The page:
What it means – It started around $50 billion, then $66 billion, and now over $100 billion. Currently, the EU is all stick and no carrot. EU officials have said that the divorce must be settled – including the payment number – before any trade negotiations begin. It’s hard to see how that serves British interests in any way. At some point, the Brits will simply say, “Goodbye,” which is bad for everyone.
Given how the Europeans caved when it came to Greece and other problems, it’s hard to believe they’ll stand firm on such a big, important deal as Brexit. The economic bloc’s GDP now sits at 1.7%, which is hardly a cause for celebration, and it isn’t strong enough for the group to shut the door on major trading partners.
Puerto Rico Files for Court Protection… After failing to reach a deal with creditors, the Commonwealth filed for a version of bankruptcy afforded to it by congress last year.
What it means – Now the fun starts! Puerto Rico owes roughly $73 billion to creditors, and has a $45 billion pension liability that is $41 billion (yep, 90%) underfunded. But the Commonwealth has a constitution that guarantees the payment of all government debt before any other expenditure, like pensions, salaries, education, etc. When push came to shove, the government offered general obligation bondholders (those with the clearest claim on assets) about 77% of what they are due. The bondholders balked, as did all of the junior creditors who saw themselves getting nothing.
As this plays out, it’ll be ugly. The bondholders will get robbed of their lawful value. And it will serve as a model for Illinois and other at-risk states. Chaos will ensue once stakeholders realize they can steal from bondholders with abandon by simply refusing to pay, and that they’ll be backed up by the courts.
April U.S. Auto Sales Down 4.7% Over Last Year… GM sales fell 5.8%, while Ford and Fiat Chrysler reported drops of 7.1% and 7.0%, respectively.
What it means – Is it buyer fatigue, lender fatigue, or simply oversaturation? Or does it matter? Carmakers are offering the highest discounts and incentives since the financial crisis as they try to move steel out the door, and it’s not working. Meanwhile, banks are suddenly skittish about sub-prime auto buyers who are defaulting at the highest rate in a decade. Add to that lower residual values, and you have all the makings of an auto slump.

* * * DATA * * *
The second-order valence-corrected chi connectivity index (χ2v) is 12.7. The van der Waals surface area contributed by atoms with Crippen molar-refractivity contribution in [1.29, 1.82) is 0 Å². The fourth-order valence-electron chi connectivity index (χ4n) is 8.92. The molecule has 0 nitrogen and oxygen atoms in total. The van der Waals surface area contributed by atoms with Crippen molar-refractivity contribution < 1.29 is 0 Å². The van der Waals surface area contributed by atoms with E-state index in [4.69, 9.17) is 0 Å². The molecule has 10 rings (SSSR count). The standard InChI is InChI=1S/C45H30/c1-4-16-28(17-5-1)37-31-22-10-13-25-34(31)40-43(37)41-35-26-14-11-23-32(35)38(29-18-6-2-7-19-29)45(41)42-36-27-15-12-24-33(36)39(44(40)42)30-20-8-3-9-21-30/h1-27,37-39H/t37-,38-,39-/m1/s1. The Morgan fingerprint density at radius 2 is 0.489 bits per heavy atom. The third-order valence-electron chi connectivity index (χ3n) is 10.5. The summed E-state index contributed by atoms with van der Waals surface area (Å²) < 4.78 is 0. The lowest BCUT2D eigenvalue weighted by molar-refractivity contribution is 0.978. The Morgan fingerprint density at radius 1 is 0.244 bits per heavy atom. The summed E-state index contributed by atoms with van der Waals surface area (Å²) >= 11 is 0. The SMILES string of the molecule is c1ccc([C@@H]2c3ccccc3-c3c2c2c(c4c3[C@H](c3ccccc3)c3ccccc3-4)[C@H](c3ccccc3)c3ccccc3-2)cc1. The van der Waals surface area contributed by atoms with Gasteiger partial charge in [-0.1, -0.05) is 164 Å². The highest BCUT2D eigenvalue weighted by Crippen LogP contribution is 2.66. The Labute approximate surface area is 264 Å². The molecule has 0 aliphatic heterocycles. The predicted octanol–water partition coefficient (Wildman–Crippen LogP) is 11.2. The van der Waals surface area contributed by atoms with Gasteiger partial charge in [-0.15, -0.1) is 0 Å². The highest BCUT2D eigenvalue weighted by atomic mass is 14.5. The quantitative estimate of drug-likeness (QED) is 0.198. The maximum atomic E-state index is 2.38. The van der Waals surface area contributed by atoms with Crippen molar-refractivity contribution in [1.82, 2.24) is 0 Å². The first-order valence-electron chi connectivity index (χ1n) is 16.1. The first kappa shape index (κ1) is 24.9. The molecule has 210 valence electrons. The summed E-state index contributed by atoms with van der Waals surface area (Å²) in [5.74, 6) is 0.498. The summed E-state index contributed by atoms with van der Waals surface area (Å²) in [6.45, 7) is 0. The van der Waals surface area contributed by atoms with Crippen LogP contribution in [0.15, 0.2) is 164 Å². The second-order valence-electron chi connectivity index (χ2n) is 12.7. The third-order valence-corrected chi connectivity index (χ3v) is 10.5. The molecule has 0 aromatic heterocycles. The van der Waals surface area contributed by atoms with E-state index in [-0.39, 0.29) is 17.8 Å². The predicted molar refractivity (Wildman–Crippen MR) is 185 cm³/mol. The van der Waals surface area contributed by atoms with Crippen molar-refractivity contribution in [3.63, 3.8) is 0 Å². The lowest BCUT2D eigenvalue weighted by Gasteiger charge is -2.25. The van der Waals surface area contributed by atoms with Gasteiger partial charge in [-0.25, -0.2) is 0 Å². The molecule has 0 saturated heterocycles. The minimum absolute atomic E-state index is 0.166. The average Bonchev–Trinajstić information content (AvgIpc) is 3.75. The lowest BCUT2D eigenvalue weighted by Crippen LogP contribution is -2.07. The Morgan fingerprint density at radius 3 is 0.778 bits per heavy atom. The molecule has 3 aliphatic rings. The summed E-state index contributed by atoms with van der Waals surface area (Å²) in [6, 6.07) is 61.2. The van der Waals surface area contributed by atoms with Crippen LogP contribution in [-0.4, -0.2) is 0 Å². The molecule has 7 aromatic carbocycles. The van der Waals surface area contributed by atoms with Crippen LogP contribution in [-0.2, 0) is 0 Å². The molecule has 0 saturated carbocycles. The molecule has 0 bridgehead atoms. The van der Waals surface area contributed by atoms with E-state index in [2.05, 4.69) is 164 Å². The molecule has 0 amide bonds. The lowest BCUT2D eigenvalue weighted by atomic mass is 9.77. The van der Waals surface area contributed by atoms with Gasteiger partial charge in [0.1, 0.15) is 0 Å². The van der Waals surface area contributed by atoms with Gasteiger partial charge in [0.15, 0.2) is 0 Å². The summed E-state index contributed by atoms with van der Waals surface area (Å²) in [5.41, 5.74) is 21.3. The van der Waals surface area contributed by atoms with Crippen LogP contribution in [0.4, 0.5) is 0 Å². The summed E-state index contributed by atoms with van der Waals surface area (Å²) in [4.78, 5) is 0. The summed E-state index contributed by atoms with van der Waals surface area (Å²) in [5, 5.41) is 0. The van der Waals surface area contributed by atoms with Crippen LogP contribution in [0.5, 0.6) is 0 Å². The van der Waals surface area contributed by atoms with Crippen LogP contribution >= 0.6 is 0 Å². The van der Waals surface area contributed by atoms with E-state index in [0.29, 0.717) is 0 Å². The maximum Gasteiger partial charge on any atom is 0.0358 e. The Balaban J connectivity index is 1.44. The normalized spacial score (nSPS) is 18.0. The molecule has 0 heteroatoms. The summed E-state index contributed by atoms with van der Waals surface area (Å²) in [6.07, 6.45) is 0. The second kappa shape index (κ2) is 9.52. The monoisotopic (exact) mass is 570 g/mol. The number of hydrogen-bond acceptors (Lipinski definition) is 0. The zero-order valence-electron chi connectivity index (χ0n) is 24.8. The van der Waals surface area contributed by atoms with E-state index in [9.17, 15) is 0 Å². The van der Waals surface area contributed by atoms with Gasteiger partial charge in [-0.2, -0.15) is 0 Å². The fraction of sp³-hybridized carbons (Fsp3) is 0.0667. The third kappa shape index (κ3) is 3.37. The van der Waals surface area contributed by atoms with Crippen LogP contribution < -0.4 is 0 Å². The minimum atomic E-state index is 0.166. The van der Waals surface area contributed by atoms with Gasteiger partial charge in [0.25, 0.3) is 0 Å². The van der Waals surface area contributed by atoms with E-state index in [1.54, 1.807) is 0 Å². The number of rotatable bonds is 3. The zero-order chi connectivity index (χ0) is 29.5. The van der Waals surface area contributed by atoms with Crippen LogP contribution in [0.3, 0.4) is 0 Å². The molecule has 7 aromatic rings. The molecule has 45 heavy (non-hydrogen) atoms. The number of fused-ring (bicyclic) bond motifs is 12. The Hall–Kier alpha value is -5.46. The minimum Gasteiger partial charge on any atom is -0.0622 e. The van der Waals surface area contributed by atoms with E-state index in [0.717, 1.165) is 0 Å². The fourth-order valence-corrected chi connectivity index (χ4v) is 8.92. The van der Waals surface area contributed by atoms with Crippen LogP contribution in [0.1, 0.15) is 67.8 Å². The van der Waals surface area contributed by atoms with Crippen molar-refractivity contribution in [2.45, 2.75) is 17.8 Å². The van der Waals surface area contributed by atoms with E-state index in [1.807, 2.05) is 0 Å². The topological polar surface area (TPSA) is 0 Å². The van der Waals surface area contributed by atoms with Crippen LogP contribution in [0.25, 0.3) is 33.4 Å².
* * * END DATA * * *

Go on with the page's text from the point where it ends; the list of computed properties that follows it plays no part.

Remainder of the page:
This is bad news for the car industry, employment, and lending. To provide a sense of scale, GM has almost 950,000 cars in inventory, enough to satisfy 100 days of sales.
As auto sales slide, economic data should go with it. Unless things turn around for Detroit in May, it will be hard for the Fed to raise rates in June.
Next Week – The second week of May is even lighter on economic reports than the first. About the only thing of note is retail sales.
The information presented here has been provided by HS Dent. HS Dent is an economic research company that uses various techniques to study the potential impact of various changes in demographic trends in our economy. No one person or strategy can accurately predict market movements. Certain statements contained within are forward-looking statements including, but not limited to, statements that are predictions of or indicate future events, trends, plans or objectives. Undue reliance should not be place on such statements because, by their nature, they are subject to known and unknown risks and uncertainties.
The opinions in this article are for general information only. They are not intended to provide specific advice or recommendations for any individual and do not constitute an endorsement by NPC. To determine which investments may be appropriate for you, consult with your financial professional. Please remember that investment decisions should be based on an individual’s goals, time horizon, and tolerance for risk.
Indices are unmanaged measures of market condition. It is not possible to invest directly into an index. Past performance is no guarantee of future results. In general the bond market is volatile, and fixed income securities carry interest rate risk. (As interest rates rise, bond prices usually fall, and vice versa. This effect is usually more pronounced for longer-term securities.) Fixed income securities also carry inflation risk and credit and default risks. Any fixed income security sold or redeemed prior to maturity may be subject to a substantial gain or loss.
Securities and advisory services offered through National Planning Corporation (NPC), Member
FINRA/SIPC, a Registered Investment Adviser. Investors Advantage and NPC are separate and unrelated companies.